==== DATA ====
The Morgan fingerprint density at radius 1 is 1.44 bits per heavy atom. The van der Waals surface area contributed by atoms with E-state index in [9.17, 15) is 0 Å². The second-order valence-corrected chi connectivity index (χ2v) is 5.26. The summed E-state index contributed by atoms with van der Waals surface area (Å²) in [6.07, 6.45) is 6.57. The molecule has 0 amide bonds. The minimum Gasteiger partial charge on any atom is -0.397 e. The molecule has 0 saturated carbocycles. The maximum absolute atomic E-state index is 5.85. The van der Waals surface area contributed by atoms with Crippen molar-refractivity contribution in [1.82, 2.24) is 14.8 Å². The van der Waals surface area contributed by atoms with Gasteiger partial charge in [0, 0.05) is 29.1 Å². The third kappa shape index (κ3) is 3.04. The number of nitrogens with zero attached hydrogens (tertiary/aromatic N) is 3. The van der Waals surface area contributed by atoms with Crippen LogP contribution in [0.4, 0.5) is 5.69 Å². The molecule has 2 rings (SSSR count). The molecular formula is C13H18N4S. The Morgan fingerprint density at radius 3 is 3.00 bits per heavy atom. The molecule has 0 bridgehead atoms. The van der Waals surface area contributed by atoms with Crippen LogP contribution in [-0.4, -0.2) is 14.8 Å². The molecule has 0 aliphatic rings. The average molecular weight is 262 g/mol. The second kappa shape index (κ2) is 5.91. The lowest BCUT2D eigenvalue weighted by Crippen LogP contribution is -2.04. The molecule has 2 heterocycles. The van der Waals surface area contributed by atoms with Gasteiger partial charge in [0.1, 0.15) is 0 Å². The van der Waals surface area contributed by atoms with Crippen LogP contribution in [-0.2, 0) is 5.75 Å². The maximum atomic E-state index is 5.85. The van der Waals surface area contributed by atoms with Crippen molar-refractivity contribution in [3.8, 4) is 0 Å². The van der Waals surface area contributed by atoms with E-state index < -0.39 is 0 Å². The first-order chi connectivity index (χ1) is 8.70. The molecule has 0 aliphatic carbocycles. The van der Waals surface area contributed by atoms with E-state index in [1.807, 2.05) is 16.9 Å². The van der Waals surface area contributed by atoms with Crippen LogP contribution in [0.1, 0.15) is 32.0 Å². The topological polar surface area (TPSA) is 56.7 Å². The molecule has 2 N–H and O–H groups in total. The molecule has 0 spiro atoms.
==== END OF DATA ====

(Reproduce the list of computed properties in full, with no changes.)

The Morgan fingerprint density at radius 1 is 1.44 bits per heavy atom. The van der Waals surface area contributed by atoms with E-state index in [9.17, 15) is 0 Å². The second-order valence-corrected chi connectivity index (χ2v) is 5.26. The summed E-state index contributed by atoms with van der Waals surface area (Å²) in [6.07, 6.45) is 6.57. The molecule has 0 amide bonds. The minimum Gasteiger partial charge on any atom is -0.397 e. The molecule has 0 saturated carbocycles. The maximum absolute atomic E-state index is 5.85. The van der Waals surface area contributed by atoms with Crippen molar-refractivity contribution in [1.82, 2.24) is 14.8 Å². The van der Waals surface area contributed by atoms with Gasteiger partial charge in [0, 0.05) is 29.1 Å². The third kappa shape index (κ3) is 3.04. The number of nitrogens with zero attached hydrogens (tertiary/aromatic N) is 3. The van der Waals surface area contributed by atoms with Crippen LogP contribution in [0.4, 0.5) is 5.69 Å². The molecule has 2 rings (SSSR count). The molecular formula is C13H18N4S. The Morgan fingerprint density at radius 3 is 3.00 bits per heavy atom. The molecule has 0 bridgehead atoms. The van der Waals surface area contributed by atoms with Crippen LogP contribution in [-0.4, -0.2) is 14.8 Å². The molecule has 0 aliphatic rings. The average molecular weight is 262 g/mol. The second kappa shape index (κ2) is 5.91. The lowest BCUT2D eigenvalue weighted by Crippen LogP contribution is -2.04. The molecule has 2 heterocycles. The van der Waals surface area contributed by atoms with Gasteiger partial charge in [0.1, 0.15) is 0 Å². The van der Waals surface area contributed by atoms with Crippen LogP contribution in [-0.2, 0) is 5.75 Å². The maximum atomic E-state index is 5.85. The van der Waals surface area contributed by atoms with Crippen molar-refractivity contribution in [3.8, 4) is 0 Å². The van der Waals surface area contributed by atoms with E-state index < -0.39 is 0 Å². The first-order chi connectivity index (χ1) is 8.70. The molecule has 0 aliphatic carbocycles. The van der Waals surface area contributed by atoms with E-state index in [1.807, 2.05) is 16.9 Å². The van der Waals surface area contributed by atoms with Crippen LogP contribution in [0.1, 0.15) is 32.0 Å². The topological polar surface area (TPSA) is 56.7 Å². The molecule has 2 N–H and O–H groups in total. The molecule has 0 spiro atoms.